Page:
The Houston Lawyer, a local law journal, plans to publish an edited version of the Mazzone brief. And several Texas attorneys contacted Mazzone directly, asking for copies of the brief. One in particular, an in-house counsel for a real estate firm, was alarmed to hear that one of the firm's outside counsel may have been financing the plaintiffs' efforts.

Future reports will update TAFOL members on the Gomez case. Mazzone's costs to date have been funded in large part by the generosity of TAFOL members and contributors.

#11 Winter 1992 Page 2


The Bethlehem (Pennsylvania) Area School District was one of the first in the nation to implement a program of mandatory community service for public school students. The case of
Steirer, et al. v. The Bethlehem Area School District was filed by concerned parents on behalf of their children. Pennsylvania supporters of this litigation have contacted TAFOL
and are considering several possibilities, such as instituting separate litigation or attempting to file an amicus curiae brief in the pending lawsuit. Readers who would be willing to volunteer their efforts in this matter should contact any TAFOL director or officer.


The Board of Directors of TAFOL extends its congratulations
to the association's new officers:

* Steve Plafker, who has been TAFOL's vice president since its inception, was elected president.

* Tom Bowden, who practices civil litigation in Baltimore, will succeed Steve as vice president.

* Mike Conger, a tax attorney from Kansas City, Missouri, was named treasurer.

* Jeri Eagan, an attorney in the oil and gas industry in Houston, was elected secretary.

* Steve Plafker, Arline Mann, and Dee Tagliavia will continue to serve as TAFOL's Board of Directors. The Board has also been active on the committee front:

* The Board has established a committee charged with targeting potential amicus curiae projects and is pleased to announce that Michael Mazzone has agreed to chair the committee. Once appropriate cases are identified, the committee will assist in the preparation of briefs, to be filed by TAFOL members where possible, as a "friend of the court."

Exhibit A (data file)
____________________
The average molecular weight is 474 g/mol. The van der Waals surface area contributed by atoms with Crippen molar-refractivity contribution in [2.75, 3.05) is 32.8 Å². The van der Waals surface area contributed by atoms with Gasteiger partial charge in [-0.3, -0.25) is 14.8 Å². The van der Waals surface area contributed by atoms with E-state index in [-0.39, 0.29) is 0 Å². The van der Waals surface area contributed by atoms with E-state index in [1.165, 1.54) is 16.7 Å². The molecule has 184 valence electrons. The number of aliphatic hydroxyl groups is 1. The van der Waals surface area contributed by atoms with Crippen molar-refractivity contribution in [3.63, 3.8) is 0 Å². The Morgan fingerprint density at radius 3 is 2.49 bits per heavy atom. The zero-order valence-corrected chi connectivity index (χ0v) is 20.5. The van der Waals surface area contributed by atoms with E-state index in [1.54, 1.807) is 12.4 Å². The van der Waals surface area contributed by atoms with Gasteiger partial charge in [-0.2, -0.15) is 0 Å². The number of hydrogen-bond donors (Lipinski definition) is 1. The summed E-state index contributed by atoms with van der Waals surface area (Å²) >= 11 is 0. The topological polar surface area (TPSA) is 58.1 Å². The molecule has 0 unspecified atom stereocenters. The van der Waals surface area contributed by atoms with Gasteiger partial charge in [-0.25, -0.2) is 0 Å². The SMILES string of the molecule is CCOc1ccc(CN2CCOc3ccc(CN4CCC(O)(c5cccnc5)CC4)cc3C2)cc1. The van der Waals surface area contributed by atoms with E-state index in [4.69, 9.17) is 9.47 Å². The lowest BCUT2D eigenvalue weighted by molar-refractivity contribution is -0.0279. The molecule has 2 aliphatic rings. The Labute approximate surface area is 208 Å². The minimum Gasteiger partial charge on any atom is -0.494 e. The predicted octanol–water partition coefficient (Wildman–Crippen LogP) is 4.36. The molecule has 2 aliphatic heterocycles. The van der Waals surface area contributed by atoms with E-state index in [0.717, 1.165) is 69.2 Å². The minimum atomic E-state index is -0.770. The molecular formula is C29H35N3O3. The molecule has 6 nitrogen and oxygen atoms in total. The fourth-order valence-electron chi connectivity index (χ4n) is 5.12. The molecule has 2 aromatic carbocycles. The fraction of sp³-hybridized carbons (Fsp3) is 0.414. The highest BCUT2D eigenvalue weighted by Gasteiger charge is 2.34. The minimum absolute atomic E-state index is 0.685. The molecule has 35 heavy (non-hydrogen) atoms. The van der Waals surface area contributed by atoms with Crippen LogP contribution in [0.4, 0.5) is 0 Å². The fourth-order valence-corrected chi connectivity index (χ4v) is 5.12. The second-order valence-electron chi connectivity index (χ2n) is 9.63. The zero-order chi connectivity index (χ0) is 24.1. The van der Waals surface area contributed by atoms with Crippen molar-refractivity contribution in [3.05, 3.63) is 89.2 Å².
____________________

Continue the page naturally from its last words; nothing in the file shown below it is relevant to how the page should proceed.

* TAFOL's Ayn Rand Institute pro bono committee will be chaired by Mike Conger, who will coordinate the efforts of committee members who have volunteered their services to the Institute.


TAFOL Contributions Tax Deductible

TAFOL recently received a determination letter from the Internal Revenue Service granting it § 501(c)(3) public charity status. This means that membership dues and contributions to
TAFOL are deductible on your tax return as charitable contributions, not only for 1991 and future years but also retroactively to 1988.

Bulletin Goes Quarterly

Beginning with this issue of the Bulletin, it is intended that issues be published each winter, spring, summer, and fall.

TAFOL Presentation at Williamsburg Conference

TAFOL will offer an audience participation session on a legal topic at the upcoming Conceptual Conferences seminar in Williamsburg, Virginia. The evening session will take place during the first week of the two-week conference and will be open free of charge to all conferees.

Copyright © 1992 The Association for Objective Law. All rights reserved. The Association for Objective Law is a Missouri non-profit corporation whose purpose is to advance Objectivism, the philosophy of Ayn Rand, as the basis of a proper legal system.